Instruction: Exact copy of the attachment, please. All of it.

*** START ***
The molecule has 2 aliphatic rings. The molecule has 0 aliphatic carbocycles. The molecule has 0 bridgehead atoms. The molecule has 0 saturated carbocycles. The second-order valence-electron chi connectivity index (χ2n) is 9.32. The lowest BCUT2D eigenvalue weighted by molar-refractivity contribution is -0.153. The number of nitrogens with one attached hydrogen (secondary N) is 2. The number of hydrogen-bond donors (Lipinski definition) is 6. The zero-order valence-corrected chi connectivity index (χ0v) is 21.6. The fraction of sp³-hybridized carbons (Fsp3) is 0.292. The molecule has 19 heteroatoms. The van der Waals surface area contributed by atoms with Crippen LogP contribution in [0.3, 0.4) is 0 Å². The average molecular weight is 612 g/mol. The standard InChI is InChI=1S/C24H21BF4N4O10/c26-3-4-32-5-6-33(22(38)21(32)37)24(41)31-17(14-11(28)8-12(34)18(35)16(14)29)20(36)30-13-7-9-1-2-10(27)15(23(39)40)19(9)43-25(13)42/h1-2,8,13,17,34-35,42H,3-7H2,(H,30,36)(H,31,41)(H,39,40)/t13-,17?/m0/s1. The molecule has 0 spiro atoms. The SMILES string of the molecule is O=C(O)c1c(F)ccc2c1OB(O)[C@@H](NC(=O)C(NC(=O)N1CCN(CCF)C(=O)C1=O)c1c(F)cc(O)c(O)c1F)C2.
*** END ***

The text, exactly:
The molecule has 2 aliphatic rings. The molecule has 0 aliphatic carbocycles. The molecule has 0 bridgehead atoms. The molecule has 0 saturated carbocycles. The second-order valence-electron chi connectivity index (χ2n) is 9.32. The lowest BCUT2D eigenvalue weighted by molar-refractivity contribution is -0.153. The number of nitrogens with one attached hydrogen (secondary N) is 2. The number of hydrogen-bond donors (Lipinski definition) is 6. The zero-order valence-corrected chi connectivity index (χ0v) is 21.6. The fraction of sp³-hybridized carbons (Fsp3) is 0.292. The molecule has 19 heteroatoms. The van der Waals surface area contributed by atoms with Crippen LogP contribution in [0.3, 0.4) is 0 Å². The average molecular weight is 612 g/mol. The standard InChI is InChI=1S/C24H21BF4N4O10/c26-3-4-32-5-6-33(22(38)21(32)37)24(41)31-17(14-11(28)8-12(34)18(35)16(14)29)20(36)30-13-7-9-1-2-10(27)15(23(39)40)19(9)43-25(13)42/h1-2,8,13,17,34-35,42H,3-7H2,(H,30,36)(H,31,41)(H,39,40)/t13-,17?/m0/s1. The molecule has 0 spiro atoms. The SMILES string of the molecule is O=C(O)c1c(F)ccc2c1OB(O)[C@@H](NC(=O)C(NC(=O)N1CCN(CCF)C(=O)C1=O)c1c(F)cc(O)c(O)c1F)C2.